Saturday, May 26, 2007

Check Out This Dress!

This American tango routine is the fourth dance demonstration my partner and I have done. We did this back in February this year. Thanks to her for getting me into this, for all this dancing we've been doing, for the longest running partnership I've had with any person for any reason. And thanks to the cameraman for taping a rehearsal and traveling with us that cold night to make this video. Your smooth operation brings tremendous improvements to our performance!

As always, we felt really good after we did it, but watching the video revealed lots of things to improve. Then compressed video, the great equalizer, skips enough frames to conceal some of these blemishes, and makes everything look more snappy overall! Watch it here, or on YouTube where it's a little smoother. (And I have to say, if you watch it on YouTube, then check out some of the wonderful tango videos that appear in the "Related Videos" list just to its right. Lots of really awesome performances there.)

We've been learning the Dance Vision (DVIDA) American Silver syllabus for a few years now, and many of the moves in this routine come from that. But while our past mambo and cha-cha routines consisted mostly of syllabus moves with slight variation, we really tried to really cater this routine to the music whole-hog.

And this time, the music has many varied moods. You've heard of Cell Block Tango? Well this is the cell phone tango. I don't know why we chose "La Cumparasita" by Rodriguez, but I do remember the day my partner brought in a CD with 6 different versions of this song by various orchestras for us to choose from. Once we picked that, we had to make up the routine. My partner can make something up in an instant -- you could put on any song, any style, she would not have to have heard it before, and she could dance something to it that looks like a planned routine. So she improvised a lot, and where we could we brought in a portion of a syllabus move. There was also a move she had seen on a TV dancing shows that she wanted to use, and for the softer middle section we wanted to bring in some Argentine tango which I had had a tiny bit of instruction in, and have since taken up again. (This Argentine part could use a lot of improvement, and I'd like to revisit it in the future.)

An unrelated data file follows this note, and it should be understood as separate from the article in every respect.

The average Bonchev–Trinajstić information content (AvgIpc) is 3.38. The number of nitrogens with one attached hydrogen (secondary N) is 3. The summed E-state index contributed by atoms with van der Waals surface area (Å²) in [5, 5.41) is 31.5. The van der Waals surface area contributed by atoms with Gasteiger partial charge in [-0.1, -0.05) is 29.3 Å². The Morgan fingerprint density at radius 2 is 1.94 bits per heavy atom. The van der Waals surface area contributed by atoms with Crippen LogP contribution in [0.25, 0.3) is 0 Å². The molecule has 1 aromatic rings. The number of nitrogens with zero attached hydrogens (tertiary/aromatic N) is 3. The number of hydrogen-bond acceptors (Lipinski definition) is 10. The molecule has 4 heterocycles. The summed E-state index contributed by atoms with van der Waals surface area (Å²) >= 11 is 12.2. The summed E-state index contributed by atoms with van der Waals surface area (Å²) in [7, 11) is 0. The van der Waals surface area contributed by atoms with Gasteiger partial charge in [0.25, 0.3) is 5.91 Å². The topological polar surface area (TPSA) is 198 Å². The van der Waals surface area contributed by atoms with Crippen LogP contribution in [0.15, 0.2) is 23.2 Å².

For my part in it, I kept saying things like, "This is cool, but we gotta do something that reflects that little run in the music there." Or, "We gotta do pivots here, so that means we have to take out 4 measures of something earlier." One day she just told me to go home, work on it, and have it straightened out when we met again. I made an Excel spreadsheet with each column being a beat, eight beats to a measure, one measure per row. In most of the boxes, I wrote a description of what we were doing at that moment. I played the music over and over, moved my measures around, worked it out so it all fit.

We had the routine ready to demonstrate in January, but I got work that day and could not do it. So it was put off to February, and in the extra month, we added more stuff. Then one day we had someone videotape it, and it looked like crap. We had made up this bitch of a routine, and we could hardly do it. That was seriously one of the most depressing things that has happened to me in, say, the past half year. (Which I guess means things were going okay, overall, since this hardly qualifies as real hardship.) At that point we had just two more weeks before the February demonstration. And we never really know how much we'll be able to practice in a given week, because so much of my work comes up at the last minute. But we got it together, had it taped again the next week, and it looked much better.

Right now, there are no more routines on the horizon. We really have to get this syllabus done, get tested, get it out of the way so we can start learning some new stuff.


Stew said...

So tell me more about the Dance Vision (DVIDA) American Silver syllabus. Are you getting tested on your performances?

BTW, I have another friend who dances tango, I believe. Since I don't have any idea if she's ok with her name being online and all that, I'll just give her initials and say she's local. LM--tall with long dark hair. Know her?

(Oh, and again? Super impressive performance)

Elrond Hubbard said...

Hi Stew, thanks for the comp and the comment.